Every once in awhile, an Apple competitor tries to make subscriptions sound sexy–or at least smart–via advertising. The latest example is this new Microsoft ad for Zune Pass:

Of course, as Ars Technica notes, Wes Moss–who’s a real guy–does blithely ignore the crucial distinction between digital music’s subscription and buy-to-own variants. Stop paying Microsoft your $14.99 a month, and all your music goes away, but the 99 cents you blow on an iTunes track makes it yours to keep. On the other hand, Moss also doesn’t mention a notable virtue of Zune Pass: the monthly fee lets you keep ten songs. So at least he’s glossing over important facts in a balanced fashion.

An odder thing about the ad: While it shows an iPod, It doesn’t even mention the Zune explicitly. Unless you’re paying reasonably close attention to the digital music wars, it might be unclear to you that what Microsoft is suggesting is that you go out and buy a hardware device called a Zune. I’m not sure if this is intentional on the company’s part–it may be sick of people making fun of its poor little audio player–or what.

Despite everything, Microsoft has a point here: Anyone who’s considering buying a music player should at least consider whether buying one that supports subscriptions is a smarter move than springing for an iPod. (I suspect I’m in the same camp as a lotta folks, though–I’d switch from buying music to subscribing it in a heartbeat…if you could do so and still own an iPod or iPhone.)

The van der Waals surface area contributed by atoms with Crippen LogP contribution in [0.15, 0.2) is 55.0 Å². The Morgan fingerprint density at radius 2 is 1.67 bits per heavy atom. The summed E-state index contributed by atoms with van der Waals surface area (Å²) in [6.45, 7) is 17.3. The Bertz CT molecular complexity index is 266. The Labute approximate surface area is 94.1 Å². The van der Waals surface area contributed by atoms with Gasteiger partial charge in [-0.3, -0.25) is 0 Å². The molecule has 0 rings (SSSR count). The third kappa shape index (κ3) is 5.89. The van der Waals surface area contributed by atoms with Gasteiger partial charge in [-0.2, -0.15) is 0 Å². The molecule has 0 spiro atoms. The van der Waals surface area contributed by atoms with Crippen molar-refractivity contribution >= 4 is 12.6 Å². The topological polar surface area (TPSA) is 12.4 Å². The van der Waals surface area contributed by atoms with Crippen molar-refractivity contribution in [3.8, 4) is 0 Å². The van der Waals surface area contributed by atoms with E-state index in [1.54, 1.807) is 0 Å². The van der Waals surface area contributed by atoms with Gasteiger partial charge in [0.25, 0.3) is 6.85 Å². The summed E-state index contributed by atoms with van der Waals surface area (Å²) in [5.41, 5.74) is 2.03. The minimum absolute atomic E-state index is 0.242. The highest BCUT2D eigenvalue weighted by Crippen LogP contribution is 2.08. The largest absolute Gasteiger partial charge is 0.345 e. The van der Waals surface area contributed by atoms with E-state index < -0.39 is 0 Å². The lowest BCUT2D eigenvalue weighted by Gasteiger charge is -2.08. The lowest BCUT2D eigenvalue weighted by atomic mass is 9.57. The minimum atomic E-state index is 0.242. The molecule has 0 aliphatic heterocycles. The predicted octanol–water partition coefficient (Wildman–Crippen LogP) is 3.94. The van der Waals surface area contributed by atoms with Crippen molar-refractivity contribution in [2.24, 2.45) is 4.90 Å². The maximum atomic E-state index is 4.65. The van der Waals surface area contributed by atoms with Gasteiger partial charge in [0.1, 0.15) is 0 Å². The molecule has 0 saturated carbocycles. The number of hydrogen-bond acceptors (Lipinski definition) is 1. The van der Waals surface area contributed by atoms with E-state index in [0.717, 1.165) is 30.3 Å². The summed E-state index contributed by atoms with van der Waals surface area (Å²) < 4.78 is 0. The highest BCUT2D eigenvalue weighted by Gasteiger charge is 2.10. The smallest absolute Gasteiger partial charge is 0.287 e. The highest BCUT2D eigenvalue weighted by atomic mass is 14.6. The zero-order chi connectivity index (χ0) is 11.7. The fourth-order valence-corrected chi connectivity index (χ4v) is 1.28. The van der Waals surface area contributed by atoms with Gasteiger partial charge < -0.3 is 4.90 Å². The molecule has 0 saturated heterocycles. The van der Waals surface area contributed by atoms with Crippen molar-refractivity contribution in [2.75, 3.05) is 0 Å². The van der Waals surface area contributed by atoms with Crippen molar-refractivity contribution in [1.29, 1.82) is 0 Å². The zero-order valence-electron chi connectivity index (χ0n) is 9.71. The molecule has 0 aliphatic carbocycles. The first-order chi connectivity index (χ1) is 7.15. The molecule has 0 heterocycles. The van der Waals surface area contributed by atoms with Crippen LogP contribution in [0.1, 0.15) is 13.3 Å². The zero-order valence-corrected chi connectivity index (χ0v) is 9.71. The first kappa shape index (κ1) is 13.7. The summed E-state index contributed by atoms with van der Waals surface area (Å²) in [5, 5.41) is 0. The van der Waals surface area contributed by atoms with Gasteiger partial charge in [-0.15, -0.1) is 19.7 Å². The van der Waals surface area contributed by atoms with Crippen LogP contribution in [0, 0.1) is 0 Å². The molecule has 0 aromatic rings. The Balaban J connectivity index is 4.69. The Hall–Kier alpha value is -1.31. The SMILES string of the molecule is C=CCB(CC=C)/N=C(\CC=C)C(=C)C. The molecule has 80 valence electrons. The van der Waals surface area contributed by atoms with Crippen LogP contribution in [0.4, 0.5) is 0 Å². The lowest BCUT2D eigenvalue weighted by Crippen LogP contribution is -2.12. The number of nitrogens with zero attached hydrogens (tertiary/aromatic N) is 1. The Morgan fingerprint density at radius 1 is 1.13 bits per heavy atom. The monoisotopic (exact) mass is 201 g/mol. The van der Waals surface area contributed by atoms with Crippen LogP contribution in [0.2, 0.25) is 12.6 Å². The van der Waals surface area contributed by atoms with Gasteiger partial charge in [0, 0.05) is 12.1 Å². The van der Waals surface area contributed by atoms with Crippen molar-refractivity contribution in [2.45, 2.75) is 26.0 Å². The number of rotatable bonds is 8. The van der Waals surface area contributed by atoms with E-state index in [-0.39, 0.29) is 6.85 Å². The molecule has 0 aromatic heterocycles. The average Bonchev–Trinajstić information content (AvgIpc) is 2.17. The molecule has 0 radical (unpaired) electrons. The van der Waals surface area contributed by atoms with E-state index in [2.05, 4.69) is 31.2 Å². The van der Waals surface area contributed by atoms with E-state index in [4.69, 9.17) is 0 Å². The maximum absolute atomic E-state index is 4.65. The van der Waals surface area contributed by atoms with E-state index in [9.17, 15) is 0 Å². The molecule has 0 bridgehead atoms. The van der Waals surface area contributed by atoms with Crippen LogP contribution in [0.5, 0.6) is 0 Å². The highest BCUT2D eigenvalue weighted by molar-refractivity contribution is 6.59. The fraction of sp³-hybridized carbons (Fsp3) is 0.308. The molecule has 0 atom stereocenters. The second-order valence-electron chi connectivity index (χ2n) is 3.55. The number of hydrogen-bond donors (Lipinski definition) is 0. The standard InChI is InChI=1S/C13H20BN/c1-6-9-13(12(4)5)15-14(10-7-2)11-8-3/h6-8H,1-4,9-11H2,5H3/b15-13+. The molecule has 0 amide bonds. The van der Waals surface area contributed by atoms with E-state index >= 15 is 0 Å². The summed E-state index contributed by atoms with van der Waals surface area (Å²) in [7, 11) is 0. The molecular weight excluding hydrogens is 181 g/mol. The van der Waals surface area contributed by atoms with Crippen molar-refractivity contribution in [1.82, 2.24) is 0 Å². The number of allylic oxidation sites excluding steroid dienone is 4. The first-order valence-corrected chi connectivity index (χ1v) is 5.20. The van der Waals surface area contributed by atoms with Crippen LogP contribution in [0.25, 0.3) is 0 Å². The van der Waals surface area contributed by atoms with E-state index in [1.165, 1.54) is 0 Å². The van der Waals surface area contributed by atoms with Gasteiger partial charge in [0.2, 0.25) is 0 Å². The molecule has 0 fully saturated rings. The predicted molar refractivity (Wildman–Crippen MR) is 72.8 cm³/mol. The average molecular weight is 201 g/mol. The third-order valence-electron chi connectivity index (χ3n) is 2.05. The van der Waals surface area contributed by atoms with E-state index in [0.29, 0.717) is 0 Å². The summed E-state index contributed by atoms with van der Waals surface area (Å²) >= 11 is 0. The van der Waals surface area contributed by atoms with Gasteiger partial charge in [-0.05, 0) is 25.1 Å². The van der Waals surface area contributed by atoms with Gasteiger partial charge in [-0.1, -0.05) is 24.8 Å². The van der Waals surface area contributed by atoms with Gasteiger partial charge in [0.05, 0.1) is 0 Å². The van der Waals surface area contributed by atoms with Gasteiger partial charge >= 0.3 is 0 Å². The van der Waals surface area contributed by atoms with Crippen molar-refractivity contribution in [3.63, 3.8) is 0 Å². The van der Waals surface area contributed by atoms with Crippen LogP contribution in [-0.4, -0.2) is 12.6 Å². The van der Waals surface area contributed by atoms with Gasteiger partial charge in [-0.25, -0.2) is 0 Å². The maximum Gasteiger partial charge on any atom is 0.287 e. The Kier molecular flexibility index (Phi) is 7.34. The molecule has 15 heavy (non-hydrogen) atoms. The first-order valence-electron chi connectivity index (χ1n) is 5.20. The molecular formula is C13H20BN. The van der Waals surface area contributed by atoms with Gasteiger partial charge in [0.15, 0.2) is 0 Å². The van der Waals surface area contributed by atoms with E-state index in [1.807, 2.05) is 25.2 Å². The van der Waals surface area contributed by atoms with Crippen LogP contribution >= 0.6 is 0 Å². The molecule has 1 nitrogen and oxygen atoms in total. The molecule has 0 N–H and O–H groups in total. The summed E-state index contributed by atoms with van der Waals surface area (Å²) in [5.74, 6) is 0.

I have my doubts, though, whether Microsoft’s subscription salesmanship will find much more success than that of this old Napster ad, which makes the same point in a radically different fashion, stylewise:


People's Music Store Gets A Big Label Boost

peoplesmusicAs a concept, I like the People’s Music Store. It allows users to set up their own digital storefronts, in which they recommend music to other visitors through reviews, news and widgets on other Web sites. Aside from gaining cred as music buffs, these citizen salespeople earn store credit worth 10 percent of every sale.